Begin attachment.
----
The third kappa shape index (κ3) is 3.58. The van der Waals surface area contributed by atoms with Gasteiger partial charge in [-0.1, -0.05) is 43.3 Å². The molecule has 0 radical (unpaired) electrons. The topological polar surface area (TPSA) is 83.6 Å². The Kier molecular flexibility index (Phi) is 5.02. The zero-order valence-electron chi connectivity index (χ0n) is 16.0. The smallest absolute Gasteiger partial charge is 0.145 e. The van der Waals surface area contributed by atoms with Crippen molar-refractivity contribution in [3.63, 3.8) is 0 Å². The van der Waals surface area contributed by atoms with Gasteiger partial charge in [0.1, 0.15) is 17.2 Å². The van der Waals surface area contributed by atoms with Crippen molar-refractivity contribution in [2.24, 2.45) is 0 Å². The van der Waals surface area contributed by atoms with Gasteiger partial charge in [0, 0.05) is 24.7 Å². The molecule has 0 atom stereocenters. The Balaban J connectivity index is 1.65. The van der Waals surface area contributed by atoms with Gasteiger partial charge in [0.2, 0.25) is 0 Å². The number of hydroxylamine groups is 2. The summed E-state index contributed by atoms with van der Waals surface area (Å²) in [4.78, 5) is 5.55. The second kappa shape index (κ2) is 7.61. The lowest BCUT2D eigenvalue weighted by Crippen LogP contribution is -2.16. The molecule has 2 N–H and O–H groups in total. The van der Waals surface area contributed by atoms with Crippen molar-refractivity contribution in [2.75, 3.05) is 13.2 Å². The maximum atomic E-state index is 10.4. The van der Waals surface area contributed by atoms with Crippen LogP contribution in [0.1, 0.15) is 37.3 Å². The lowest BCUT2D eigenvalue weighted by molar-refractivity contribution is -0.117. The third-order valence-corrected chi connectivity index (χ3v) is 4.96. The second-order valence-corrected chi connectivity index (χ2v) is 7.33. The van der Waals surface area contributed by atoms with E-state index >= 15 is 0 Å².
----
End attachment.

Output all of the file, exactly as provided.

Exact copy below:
The third kappa shape index (κ3) is 3.58. The van der Waals surface area contributed by atoms with Gasteiger partial charge in [-0.1, -0.05) is 43.3 Å². The molecule has 0 radical (unpaired) electrons. The topological polar surface area (TPSA) is 83.6 Å². The Kier molecular flexibility index (Phi) is 5.02. The zero-order valence-electron chi connectivity index (χ0n) is 16.0. The smallest absolute Gasteiger partial charge is 0.145 e. The van der Waals surface area contributed by atoms with Crippen molar-refractivity contribution in [3.63, 3.8) is 0 Å². The van der Waals surface area contributed by atoms with Gasteiger partial charge in [0.1, 0.15) is 17.2 Å². The van der Waals surface area contributed by atoms with Crippen molar-refractivity contribution in [2.24, 2.45) is 0 Å². The van der Waals surface area contributed by atoms with Gasteiger partial charge in [0, 0.05) is 24.7 Å². The molecule has 0 atom stereocenters. The Balaban J connectivity index is 1.65. The van der Waals surface area contributed by atoms with Gasteiger partial charge in [0.2, 0.25) is 0 Å². The number of hydroxylamine groups is 2. The summed E-state index contributed by atoms with van der Waals surface area (Å²) in [4.78, 5) is 5.55. The second kappa shape index (κ2) is 7.61. The lowest BCUT2D eigenvalue weighted by Crippen LogP contribution is -2.16. The molecule has 2 N–H and O–H groups in total. The van der Waals surface area contributed by atoms with Crippen molar-refractivity contribution in [2.75, 3.05) is 13.2 Å². The maximum atomic E-state index is 10.4. The van der Waals surface area contributed by atoms with Crippen LogP contribution in [0.1, 0.15) is 37.3 Å². The lowest BCUT2D eigenvalue weighted by molar-refractivity contribution is -0.117. The third-order valence-corrected chi connectivity index (χ3v) is 4.96. The second-order valence-corrected chi connectivity index (χ2v) is 7.33. The van der Waals surface area contributed by atoms with E-state index >= 15 is 0 Å².